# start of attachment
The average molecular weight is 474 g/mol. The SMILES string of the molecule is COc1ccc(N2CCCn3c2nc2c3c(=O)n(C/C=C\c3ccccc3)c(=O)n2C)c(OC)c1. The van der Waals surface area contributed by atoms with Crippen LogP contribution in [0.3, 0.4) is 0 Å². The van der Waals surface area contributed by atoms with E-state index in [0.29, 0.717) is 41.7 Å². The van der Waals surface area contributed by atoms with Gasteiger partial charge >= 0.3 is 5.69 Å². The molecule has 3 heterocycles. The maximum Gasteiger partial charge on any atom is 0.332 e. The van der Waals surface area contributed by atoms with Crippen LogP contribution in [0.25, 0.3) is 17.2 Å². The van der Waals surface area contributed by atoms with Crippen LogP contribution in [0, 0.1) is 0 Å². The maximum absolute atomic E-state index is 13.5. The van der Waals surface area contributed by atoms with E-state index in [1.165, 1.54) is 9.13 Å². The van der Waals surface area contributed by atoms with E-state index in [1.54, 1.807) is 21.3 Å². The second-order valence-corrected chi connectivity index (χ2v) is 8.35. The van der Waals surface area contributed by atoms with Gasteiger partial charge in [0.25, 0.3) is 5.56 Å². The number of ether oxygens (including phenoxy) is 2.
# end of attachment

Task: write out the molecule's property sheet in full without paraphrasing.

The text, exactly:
The average molecular weight is 474 g/mol. The SMILES string of the molecule is COc1ccc(N2CCCn3c2nc2c3c(=O)n(C/C=C\c3ccccc3)c(=O)n2C)c(OC)c1. The van der Waals surface area contributed by atoms with Crippen LogP contribution in [0.3, 0.4) is 0 Å². The van der Waals surface area contributed by atoms with E-state index in [0.29, 0.717) is 41.7 Å². The van der Waals surface area contributed by atoms with Gasteiger partial charge >= 0.3 is 5.69 Å². The molecule has 3 heterocycles. The maximum Gasteiger partial charge on any atom is 0.332 e. The van der Waals surface area contributed by atoms with Crippen LogP contribution in [0.25, 0.3) is 17.2 Å². The van der Waals surface area contributed by atoms with Crippen LogP contribution in [0, 0.1) is 0 Å². The maximum absolute atomic E-state index is 13.5. The van der Waals surface area contributed by atoms with E-state index in [1.165, 1.54) is 9.13 Å². The van der Waals surface area contributed by atoms with E-state index in [1.54, 1.807) is 21.3 Å². The second-order valence-corrected chi connectivity index (χ2v) is 8.35. The van der Waals surface area contributed by atoms with Gasteiger partial charge in [0.25, 0.3) is 5.56 Å². The number of ether oxygens (including phenoxy) is 2.